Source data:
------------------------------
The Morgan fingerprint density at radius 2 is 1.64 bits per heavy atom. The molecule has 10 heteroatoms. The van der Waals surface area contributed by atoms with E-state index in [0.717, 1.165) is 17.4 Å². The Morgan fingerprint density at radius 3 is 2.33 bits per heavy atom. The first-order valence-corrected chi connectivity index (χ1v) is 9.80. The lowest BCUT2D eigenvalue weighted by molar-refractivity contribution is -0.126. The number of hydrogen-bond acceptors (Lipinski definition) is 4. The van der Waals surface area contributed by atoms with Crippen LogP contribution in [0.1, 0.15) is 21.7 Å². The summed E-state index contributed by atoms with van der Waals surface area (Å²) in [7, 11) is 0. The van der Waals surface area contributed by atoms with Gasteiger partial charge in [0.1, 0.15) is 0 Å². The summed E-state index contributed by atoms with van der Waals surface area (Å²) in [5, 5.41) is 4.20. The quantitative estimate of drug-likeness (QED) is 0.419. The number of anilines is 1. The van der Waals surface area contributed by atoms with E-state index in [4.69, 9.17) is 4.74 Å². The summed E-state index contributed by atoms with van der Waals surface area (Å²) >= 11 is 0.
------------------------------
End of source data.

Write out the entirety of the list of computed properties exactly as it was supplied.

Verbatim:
The Morgan fingerprint density at radius 2 is 1.64 bits per heavy atom. The molecule has 10 heteroatoms. The van der Waals surface area contributed by atoms with E-state index in [0.717, 1.165) is 17.4 Å². The Morgan fingerprint density at radius 3 is 2.33 bits per heavy atom. The first-order valence-corrected chi connectivity index (χ1v) is 9.80. The lowest BCUT2D eigenvalue weighted by molar-refractivity contribution is -0.126. The number of hydrogen-bond acceptors (Lipinski definition) is 4. The van der Waals surface area contributed by atoms with Crippen LogP contribution in [0.1, 0.15) is 21.7 Å². The summed E-state index contributed by atoms with van der Waals surface area (Å²) in [7, 11) is 0. The van der Waals surface area contributed by atoms with Gasteiger partial charge in [0.1, 0.15) is 0 Å². The summed E-state index contributed by atoms with van der Waals surface area (Å²) in [5, 5.41) is 4.20. The quantitative estimate of drug-likeness (QED) is 0.419. The number of anilines is 1. The van der Waals surface area contributed by atoms with E-state index in [4.69, 9.17) is 4.74 Å². The summed E-state index contributed by atoms with van der Waals surface area (Å²) >= 11 is 0.